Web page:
When Is it Time to Go to the ER for Nausea and Vomiting?

Many conditions can cause nausea and vomiting, including viral illness, pregnancy, stomach or bowel problems, or even as a side effect of medication (for example, chemotherapy). Typically, nausea and vomiting are manageable at home. We will discuss what you can do to help alleviate nausea and vomiting. Knowing what to do and when to go to the Emergency Room (ER) is essential when severe nausea and vomiting occur.

Symptoms of Severe Nausea and Vomiting

Nausea and vomiting are the body's response to common conditions such as a virus, food poisoning, or acid reflux to more uncommon conditions like appendicitis, diverticulitis, bowel obstruction, and pancreatitis. Nausea and vomiting are some of the most common gastrointestinal symptoms.

Nausea is the feeling that you are going to throw up. Vomiting is the act of throwing up. These symptoms are usually mild and don't last long. Sometimes, depending on the cause, nausea and vomiting can be severe. Nausea and vomiting become severe when the body can no longer keep up with the loss of fluids or nutrition.

Symptoms of severe nausea and vomiting include the following:

  • Unable to keep any food or liquids down for more than 24 hours
  • Feeling dizzy, lightheaded
  • Not urinating for eight hours or more
  • When nausea and vomiting do not respond to home treatments

When Should I Go to the ER for Nausea and Vomiting?

It can be tough to know when to go to the ER for nausea and vomiting. If your nausea and vomiting become severe and are not improving with over-the-counter treatments, it is time to go to the ER. Immediate evaluation by a healthcare professional is necessary. There is a high risk of electrolyte imbalance and complications with severe nausea and vomiting. You may need an intervention like intravenous fluids, antibiotics, or surgery.

If you are experiencing any of these symptoms, it is time to go to the ER:

  • Signs of dehydration such as excessive thirst, feeling extremely tired, dry mouth, and making little or no urine
  • Headache, stiff neck, or confusion
  • Severe abdominal pain, swollen abdomen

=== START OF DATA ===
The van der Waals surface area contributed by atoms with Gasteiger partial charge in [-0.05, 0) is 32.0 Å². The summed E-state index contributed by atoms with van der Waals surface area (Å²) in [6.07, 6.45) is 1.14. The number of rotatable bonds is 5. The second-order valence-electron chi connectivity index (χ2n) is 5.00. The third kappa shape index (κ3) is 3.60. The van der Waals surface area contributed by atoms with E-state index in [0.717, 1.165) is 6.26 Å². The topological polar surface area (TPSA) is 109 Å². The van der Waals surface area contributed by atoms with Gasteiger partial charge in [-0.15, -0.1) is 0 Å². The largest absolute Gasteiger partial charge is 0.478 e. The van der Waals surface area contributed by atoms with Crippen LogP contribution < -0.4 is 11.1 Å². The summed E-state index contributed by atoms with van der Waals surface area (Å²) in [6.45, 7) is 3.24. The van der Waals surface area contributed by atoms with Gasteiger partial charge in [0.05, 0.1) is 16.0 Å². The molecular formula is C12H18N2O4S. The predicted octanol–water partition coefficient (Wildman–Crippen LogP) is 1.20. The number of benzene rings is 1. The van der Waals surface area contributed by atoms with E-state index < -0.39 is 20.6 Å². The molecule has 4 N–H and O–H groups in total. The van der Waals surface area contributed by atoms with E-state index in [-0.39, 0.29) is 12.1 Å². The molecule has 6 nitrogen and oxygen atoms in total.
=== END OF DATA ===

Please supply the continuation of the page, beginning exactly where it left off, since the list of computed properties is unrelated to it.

• Feeling faint
  • Uncontrolled nausea and vomiting with a fever
  • Nausea and vomiting after a head injury
  • Seeing blood or coffee grounds in the vomit

If you cannot safely drive to the ER, have someone else take you or call 911. Do not put off going to the ER for these symptoms, as they need urgent evaluation. If your child or infant has severe nausea or vomiting, call the pediatrician immediately. 

What Can I Do to Help Alleviate Nausea and Vomiting?

The best way to help reduce nausea and vomiting at home will depend on the cause.

For a virus, commonly called a stomach bug, that has not lasted more than 24 hours, no treatment other than fluids, like sports drinks and broth, is needed. If the nausea and vomiting are from a medication side effect, like chemotherapy, you may already have anti-nausea medication prescribed to you. If you are pregnant, you must immediately inform your gynecologist about your symptoms and discuss treatment options.

Here are a few general tips to help alleviate nausea and vomiting at home:

  • Drink water, electrolyte replacement drinks, and broth, taking small sips frequently
  • Rest
  • Avoid spicy foods or other foods that would typically upset your stomach
  • Eat bland food as tolerated

What Should I Tell the Healthcare Provider If I Go to the ER for Nausea and Vomiting? 

Tell the healthcare provider and staff about your medical history when you get to the ER. They will need to know if you are pregnant or breastfeeding. You should also inform them about your chronic illnesses, past surgeries, medication list, and medication or food allergies.

The medical provider will ask questions to further understand why you are having nausea and vomiting. They will ask how long you have been sick, what you have done so far for your symptoms, and whether that treatment helped. You should also tell them about other symptoms, like blood or coffee grounds in the vomit, abdominal pain, headache, fever, or head injury.

This information is essential to help figure out why you are having severe nausea and vomiting. After a physical exam, the healthcare provider will take this information to decide the next best steps in your care plan. Sometimes, you may need lab work or imaging like an X-ray or CT scan. You may also need intravenous fluids and medications. Depending on the cause, your condition might require surgery. After the provider identifies and treats the cause, they can discharge you home with a personalized treatment plan.

Always make sure to follow up with your primary care healthcare provider after any ER visit.


Alexandraki, I. & Smetana, G.W. (2023, May 24). Acute viral gastroenteritis in adults. UpToDate.

Family (2022, August). When Does My Child Need Emergency Services?

Gotfried, J. (2022, September). Nausea and Vomiting in Adults. Merck Manual, Consumer Version.

National Library of Medicine, Medline Plus. (2020. June 9). Nausea and Vomiting.

Sarah Beattie

Sarah Beattie DNP, APRN-CNP, CDCES is a Nurse Practitioner in Ohio. She has twenty years of nursing experience. The first ten years of her career were in critical care. She then advanced her career as a Nurse Practitioner in Family Practice and Endocrinology. She has a passion for the management and education of patients with diabetes. She is a Certified Diabetes Care and Education Specialist and is certified in Plant-Based Nutrition. She has now combined her love of nursing and healthcare with writing as a freelance nurse writer in her time away from patient care.